Google will supposedly pay somewhere in the range of $150 and $200 million to end the FTC investigation into whether YouTube abused child protection law, Politico announced this evening. The FTC allegedly cast a ballot along partisan lines (3-2) to favor the settlement, which will presently be investigated by the Justice Department.
The FTC affirmed the fine a month ago, however, this is the first run through the dollar sum has been accounted for. Right now, subtleties on different terms of the settlement are inaccessible. Simply a week ago, we discovered that YouTube is supposedly intending to boycott targeted advertisements on videos aimed for kids. It’s hazy if YouTube’s choice to do as such was identified with the FTC settlement.
The FTC propelled the examination after advocacy groups charged that YouTube violated the Children’s Online Privacy Protection Act (COPPA) by gathering information for kids younger than 13. Those protests purportedly go back similar to 2015. This isn’t the first run through the FTC has descended on huge tech organizations for security infringement. Prior this late spring, Facebook consented to a $5 billion settlement. Up to this point, the FTC’s biggest fine for COPPA infringement was the $5.7 million settlement it came to with TikTok in February.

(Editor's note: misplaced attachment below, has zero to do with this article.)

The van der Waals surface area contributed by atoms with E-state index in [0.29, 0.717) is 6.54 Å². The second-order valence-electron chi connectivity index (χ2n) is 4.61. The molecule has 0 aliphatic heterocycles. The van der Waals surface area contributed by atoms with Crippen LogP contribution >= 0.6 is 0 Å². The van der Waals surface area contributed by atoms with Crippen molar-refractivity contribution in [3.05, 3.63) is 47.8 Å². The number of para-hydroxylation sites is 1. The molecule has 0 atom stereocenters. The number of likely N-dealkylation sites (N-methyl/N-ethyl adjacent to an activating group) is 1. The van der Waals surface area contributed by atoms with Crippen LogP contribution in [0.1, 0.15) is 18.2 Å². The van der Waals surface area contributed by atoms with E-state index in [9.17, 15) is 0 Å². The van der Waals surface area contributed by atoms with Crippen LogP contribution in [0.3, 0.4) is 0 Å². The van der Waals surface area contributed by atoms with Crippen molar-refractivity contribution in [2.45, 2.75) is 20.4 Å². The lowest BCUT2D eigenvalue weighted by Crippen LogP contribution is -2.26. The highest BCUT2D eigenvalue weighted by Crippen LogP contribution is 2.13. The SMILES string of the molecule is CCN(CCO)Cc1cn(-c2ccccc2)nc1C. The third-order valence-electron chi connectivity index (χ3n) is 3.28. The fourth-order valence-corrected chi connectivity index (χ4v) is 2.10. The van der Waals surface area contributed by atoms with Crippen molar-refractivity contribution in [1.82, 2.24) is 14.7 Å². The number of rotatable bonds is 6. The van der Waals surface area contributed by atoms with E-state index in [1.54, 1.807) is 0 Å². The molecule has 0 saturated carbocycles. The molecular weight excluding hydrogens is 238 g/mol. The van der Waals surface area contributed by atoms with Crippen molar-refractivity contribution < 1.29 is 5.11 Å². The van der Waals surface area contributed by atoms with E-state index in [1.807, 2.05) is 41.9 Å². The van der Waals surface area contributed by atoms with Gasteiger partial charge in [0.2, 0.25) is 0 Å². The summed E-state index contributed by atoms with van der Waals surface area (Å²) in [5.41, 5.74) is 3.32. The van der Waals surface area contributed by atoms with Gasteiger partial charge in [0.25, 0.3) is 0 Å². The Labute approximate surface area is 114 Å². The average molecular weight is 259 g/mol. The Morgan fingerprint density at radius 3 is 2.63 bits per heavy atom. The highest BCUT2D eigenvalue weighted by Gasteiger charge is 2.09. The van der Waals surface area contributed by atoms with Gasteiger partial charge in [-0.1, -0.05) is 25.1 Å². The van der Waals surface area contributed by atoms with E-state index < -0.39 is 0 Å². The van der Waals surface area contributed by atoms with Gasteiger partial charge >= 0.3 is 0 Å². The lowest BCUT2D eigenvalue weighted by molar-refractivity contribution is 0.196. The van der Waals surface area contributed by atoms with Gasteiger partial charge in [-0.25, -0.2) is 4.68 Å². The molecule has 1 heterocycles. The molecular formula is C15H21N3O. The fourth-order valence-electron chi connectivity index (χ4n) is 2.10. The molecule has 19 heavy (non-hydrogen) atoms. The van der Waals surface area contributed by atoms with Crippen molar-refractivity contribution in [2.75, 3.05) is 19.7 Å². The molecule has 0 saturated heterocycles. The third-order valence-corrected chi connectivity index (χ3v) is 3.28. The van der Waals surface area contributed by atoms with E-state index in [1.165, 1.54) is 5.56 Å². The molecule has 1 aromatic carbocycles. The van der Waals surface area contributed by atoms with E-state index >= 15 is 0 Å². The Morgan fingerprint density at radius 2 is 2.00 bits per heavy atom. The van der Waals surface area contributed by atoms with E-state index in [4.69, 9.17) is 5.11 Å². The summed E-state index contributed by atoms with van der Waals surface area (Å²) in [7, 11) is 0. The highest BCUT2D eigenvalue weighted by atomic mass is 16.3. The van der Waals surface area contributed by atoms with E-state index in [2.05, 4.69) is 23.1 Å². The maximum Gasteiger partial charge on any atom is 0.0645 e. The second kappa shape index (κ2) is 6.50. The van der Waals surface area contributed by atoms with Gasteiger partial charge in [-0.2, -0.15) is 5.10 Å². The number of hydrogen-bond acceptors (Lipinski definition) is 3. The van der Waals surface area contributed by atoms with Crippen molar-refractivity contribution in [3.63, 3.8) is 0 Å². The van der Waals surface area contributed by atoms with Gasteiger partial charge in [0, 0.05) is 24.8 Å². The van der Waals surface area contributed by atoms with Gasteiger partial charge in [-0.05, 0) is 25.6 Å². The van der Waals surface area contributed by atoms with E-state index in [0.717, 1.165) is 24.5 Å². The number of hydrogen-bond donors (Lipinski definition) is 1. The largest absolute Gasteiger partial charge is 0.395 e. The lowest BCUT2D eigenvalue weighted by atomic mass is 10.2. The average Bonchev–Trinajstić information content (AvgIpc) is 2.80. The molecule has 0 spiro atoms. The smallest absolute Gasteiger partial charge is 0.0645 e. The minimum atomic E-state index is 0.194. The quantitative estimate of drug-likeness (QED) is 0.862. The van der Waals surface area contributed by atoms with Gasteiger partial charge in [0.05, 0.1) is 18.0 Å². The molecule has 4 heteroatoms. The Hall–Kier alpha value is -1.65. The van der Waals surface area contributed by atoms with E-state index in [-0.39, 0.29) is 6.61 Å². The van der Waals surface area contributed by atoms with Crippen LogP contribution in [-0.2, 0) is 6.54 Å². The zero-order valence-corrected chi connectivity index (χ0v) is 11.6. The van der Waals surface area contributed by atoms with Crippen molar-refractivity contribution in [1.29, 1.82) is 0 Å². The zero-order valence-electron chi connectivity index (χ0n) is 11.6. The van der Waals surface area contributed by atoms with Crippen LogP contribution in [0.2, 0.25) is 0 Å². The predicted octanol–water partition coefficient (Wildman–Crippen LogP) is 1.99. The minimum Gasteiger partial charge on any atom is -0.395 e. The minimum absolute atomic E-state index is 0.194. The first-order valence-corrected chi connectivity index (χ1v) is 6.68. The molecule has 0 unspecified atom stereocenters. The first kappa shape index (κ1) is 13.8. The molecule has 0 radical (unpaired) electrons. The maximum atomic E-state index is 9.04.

Some have proposed that YouTube disable promotions on all videos aimed for children, and others have called for YouTube to move the majority of its kids’ content to an assigned application. As organizations like TikTok have discovered, it very well may be hard to implement age checks. It’s as yet hazy how Google intends to cure the issue.
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